Assessing community based education in Upper Egypt failure and success

Type Thesis or Dissertation - Master of Arts
Title Assessing community based education in Upper Egypt failure and success
Publication (Day/Month/Year) 2016
URL Hussein - Assessing Community Based​Education in Upper Egypt.pdf?sequence=1
Community based education has been used in different developing countries in
the context of the Education for All (EFA) commitments as a mechanism to increase
access and enrollment for basic education in remote and rural areas. It has been
introduced to Egypt in 1992 through a partnership between MOE, INGOs, such as
UNICEF, USAID, CARE, and local communities. This study examines the current
prevailing perception about the community education model as being a successful
alternative for public primary education in Egypt in marginalized areas and for vulnerable
and marginalized groups mainly girls. It argues that in spite of achieving satisfactory
results in the beginning, the model failed to be sustainable and to achieve its targeted
results on both the short and long term. On the basis of the assessment of the model in
two villages in Upper Egypt, Hoore in Minya and Talt in Benisuif, it can be claimed that
there are a number of reasons behind the unsatisfactory results of community education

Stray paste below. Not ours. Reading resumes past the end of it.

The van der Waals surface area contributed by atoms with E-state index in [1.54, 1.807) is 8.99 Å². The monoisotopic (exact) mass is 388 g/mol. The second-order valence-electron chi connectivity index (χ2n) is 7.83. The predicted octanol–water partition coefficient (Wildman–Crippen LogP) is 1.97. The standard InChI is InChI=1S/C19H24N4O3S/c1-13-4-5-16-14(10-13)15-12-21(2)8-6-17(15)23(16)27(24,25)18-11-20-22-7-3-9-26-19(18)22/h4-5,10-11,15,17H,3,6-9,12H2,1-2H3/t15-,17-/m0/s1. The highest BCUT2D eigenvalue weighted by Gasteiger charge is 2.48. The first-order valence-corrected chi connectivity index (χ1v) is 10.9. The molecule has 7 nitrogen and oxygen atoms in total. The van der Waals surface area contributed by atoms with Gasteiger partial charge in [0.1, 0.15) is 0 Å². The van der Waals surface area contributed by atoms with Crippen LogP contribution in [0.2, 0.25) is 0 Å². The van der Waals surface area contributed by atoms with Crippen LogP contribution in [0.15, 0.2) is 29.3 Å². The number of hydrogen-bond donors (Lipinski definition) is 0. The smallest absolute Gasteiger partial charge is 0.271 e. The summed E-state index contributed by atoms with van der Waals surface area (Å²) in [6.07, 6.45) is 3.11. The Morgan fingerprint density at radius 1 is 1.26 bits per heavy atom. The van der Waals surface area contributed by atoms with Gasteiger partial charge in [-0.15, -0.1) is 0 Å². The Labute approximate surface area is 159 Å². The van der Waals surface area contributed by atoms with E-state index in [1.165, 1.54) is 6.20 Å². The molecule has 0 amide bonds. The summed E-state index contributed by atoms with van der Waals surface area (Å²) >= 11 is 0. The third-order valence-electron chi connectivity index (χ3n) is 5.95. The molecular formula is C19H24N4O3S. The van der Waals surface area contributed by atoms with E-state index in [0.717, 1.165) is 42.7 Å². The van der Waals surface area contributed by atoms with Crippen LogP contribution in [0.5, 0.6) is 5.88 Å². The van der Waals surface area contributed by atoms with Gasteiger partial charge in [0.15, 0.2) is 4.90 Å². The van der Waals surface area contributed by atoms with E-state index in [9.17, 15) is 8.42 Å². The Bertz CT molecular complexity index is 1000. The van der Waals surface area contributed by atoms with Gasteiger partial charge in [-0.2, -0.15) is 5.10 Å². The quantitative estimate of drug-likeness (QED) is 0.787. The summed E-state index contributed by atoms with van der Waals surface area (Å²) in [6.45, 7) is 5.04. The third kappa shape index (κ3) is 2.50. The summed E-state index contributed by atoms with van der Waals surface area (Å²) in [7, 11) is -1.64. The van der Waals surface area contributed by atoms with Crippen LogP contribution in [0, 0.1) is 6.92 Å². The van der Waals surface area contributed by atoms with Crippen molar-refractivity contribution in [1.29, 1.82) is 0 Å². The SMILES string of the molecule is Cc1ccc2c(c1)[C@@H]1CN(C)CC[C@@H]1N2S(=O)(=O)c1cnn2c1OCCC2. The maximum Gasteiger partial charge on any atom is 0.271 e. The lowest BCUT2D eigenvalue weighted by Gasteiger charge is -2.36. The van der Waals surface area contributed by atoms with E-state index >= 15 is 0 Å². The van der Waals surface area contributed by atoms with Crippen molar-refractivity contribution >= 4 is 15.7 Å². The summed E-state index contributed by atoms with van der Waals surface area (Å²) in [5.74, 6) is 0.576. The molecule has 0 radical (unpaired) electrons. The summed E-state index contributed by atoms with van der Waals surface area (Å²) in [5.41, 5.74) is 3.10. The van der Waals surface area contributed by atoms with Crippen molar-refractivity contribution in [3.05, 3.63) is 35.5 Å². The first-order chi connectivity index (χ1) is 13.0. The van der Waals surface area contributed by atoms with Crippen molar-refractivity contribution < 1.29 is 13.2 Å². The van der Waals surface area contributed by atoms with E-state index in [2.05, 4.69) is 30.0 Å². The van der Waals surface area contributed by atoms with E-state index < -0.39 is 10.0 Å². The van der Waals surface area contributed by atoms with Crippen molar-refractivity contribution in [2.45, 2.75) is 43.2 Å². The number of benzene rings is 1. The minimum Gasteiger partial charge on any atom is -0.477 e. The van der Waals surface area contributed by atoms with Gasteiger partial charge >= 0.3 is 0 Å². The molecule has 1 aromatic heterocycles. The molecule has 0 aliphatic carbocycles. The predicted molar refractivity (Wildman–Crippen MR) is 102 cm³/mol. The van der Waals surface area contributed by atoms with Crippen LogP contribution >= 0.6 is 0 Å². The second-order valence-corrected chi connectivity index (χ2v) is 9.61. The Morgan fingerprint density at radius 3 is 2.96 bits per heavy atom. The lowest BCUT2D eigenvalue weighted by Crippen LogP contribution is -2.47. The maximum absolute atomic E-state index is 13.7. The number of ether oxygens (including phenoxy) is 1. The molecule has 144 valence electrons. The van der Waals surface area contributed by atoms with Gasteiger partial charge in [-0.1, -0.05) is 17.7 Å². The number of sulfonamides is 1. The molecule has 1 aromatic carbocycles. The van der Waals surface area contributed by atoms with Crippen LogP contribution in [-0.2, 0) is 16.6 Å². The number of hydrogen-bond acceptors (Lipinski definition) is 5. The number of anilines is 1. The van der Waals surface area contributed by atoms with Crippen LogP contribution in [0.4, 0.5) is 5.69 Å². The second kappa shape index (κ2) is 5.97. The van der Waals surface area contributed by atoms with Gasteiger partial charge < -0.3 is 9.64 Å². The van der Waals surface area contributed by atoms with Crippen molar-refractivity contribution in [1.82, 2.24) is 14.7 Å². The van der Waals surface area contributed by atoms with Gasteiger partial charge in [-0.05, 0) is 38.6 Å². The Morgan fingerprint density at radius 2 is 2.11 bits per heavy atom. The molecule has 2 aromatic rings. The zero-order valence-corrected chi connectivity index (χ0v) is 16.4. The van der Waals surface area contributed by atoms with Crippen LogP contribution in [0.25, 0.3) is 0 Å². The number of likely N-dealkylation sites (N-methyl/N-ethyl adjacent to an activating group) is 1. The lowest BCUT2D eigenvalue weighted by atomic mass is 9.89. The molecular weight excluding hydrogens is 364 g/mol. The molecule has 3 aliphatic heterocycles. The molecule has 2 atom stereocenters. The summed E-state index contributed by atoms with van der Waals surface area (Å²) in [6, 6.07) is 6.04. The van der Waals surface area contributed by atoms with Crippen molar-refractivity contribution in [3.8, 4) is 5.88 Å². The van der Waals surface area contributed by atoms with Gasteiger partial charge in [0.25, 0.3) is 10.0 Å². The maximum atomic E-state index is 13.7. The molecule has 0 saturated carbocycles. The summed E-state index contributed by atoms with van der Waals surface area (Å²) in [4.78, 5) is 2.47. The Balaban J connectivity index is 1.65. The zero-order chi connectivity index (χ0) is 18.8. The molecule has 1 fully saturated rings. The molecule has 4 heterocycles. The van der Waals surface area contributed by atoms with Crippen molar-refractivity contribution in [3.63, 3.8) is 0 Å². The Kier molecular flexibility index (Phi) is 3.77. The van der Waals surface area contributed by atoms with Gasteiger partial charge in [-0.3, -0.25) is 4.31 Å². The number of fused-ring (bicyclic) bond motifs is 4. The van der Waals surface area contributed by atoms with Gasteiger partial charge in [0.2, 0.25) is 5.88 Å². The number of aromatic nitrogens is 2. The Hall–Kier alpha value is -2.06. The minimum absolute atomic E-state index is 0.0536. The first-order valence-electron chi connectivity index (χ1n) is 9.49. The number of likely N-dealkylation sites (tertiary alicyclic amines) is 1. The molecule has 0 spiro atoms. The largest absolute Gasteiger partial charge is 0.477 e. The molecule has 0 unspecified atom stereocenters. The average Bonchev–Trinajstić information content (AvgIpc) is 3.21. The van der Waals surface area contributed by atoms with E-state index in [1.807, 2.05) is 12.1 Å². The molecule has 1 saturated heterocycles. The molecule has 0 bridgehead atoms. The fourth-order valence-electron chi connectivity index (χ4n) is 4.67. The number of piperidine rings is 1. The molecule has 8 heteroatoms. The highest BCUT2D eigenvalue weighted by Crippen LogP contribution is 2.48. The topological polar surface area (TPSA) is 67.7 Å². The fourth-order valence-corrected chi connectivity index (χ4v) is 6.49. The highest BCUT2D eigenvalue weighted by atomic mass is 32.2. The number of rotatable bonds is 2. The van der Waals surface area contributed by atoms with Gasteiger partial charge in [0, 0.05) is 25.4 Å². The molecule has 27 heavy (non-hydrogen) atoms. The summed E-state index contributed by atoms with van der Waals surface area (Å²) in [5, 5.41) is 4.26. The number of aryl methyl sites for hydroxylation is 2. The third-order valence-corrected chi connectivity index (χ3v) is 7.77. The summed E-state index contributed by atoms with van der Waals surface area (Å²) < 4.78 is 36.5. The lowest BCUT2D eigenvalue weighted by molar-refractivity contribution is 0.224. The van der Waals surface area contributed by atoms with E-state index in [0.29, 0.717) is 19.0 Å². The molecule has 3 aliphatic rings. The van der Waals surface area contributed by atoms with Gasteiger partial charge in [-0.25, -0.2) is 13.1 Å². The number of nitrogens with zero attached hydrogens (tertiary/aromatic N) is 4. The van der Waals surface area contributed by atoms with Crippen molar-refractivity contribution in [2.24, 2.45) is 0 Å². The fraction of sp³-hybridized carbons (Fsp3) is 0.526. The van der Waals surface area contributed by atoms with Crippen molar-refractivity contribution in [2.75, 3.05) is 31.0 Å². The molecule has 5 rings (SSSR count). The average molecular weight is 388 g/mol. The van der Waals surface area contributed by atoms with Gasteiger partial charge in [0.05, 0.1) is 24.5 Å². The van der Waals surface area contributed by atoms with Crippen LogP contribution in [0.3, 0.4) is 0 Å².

in the last 10 years. These reasons include three main aspects: first, the lack of a
comprehensive vision at MOE level, including the scattered policies and regulations
governing the model; second, the distorted methodologies of implementation applied by
different INGOs and local NGOs; and third, the weak role of the community in managing
the schools. As a prerequisite for success, MOE should have an accurate mapping of the
educational needs including the targeted areas and number of dropouts in each
governorate. This information should be the guide for NGOs working on community
education to avoid duplication and competition. Policies should be revised, unified, and
applied efficiently on all implementing bodies with no exceptions. Community Education
facilitators should be well trained and well paid. Supervision and assessment mechanisms
should be in place and curriculums should be revised to ensure the core of the model
which its flexibility and ability to address the needs of different local groups. Finally, the
important role of local communities should be reclaimed and promoted

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